11 July 2009
whether they are called sailplanes or gliders, these silent and graceful aircraft can be the ultimate challenge to a pilot's skill. they come in two flavors -- those without engines, and those with an engine and retractable propellor. in either flavor, many sailplane pilots consider this to be the purest form of flying, short of becoming a bird. the pilot sits well forward of the wing, beneath a wraparound canopy that affords unparalleled visibility.
for planes without benefit of an engine or propellor, a tow plane will assist them aloft by means of a tow cable, which is then cast loose when at altitude. at that point the sailplane is free to do one of three things: (1) glide back to earth, with it's extreme aerodynamic design and long wings giving it a very generous glide ratio; (2) seek out thermals, rising columns of air which are differentially heated by the sun shining on heat absorbing/reflecting land surfaces; or (3) seek out updrafts created when the horizontal movement of air masses (wind) is deflected upwards by ridges or mountain ranges.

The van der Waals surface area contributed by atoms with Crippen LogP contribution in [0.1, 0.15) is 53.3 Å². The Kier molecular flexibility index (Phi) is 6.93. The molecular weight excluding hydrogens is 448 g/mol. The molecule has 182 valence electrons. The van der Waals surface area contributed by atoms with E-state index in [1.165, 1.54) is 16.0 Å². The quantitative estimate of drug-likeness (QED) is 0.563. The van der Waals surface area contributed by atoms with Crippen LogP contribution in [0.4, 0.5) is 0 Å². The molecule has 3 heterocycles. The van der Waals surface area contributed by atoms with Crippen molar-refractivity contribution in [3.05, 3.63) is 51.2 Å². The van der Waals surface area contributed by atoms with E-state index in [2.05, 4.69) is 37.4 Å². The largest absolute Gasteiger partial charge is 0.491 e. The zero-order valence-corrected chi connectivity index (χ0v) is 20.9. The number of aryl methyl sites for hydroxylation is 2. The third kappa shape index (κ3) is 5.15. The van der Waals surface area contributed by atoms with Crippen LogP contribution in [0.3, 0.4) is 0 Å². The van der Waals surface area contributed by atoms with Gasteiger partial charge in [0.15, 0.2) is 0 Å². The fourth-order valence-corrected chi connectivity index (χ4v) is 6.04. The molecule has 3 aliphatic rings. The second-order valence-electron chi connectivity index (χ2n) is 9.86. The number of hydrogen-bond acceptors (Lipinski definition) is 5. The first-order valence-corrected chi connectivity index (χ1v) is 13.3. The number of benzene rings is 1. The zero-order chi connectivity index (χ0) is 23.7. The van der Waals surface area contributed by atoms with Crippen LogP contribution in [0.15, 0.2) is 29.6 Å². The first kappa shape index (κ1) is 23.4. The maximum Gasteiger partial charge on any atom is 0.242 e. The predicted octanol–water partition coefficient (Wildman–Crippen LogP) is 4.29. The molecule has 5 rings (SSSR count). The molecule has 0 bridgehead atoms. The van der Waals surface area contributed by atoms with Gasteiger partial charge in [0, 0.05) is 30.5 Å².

for planes with an engine, the tow plane is not needed. there is the additional benefit of having backup propulsion in the event of flying too far from a suitable landing area. the trade-off (and there is always a trade-off in aviation) is the added weight, which can mean a slight decrease in glide performance.
recently a new design in engine-assisted sailplanes was announced, the Antares DLR-H2. unlike most such craft, this model is a twin-engine, single-propellor sailplane powered by fuel cells rather than traditional internal combustion engins. this makes for a much quieter, environmentally cleaner plane whose only emission is water. here is a link to a video of the test flight.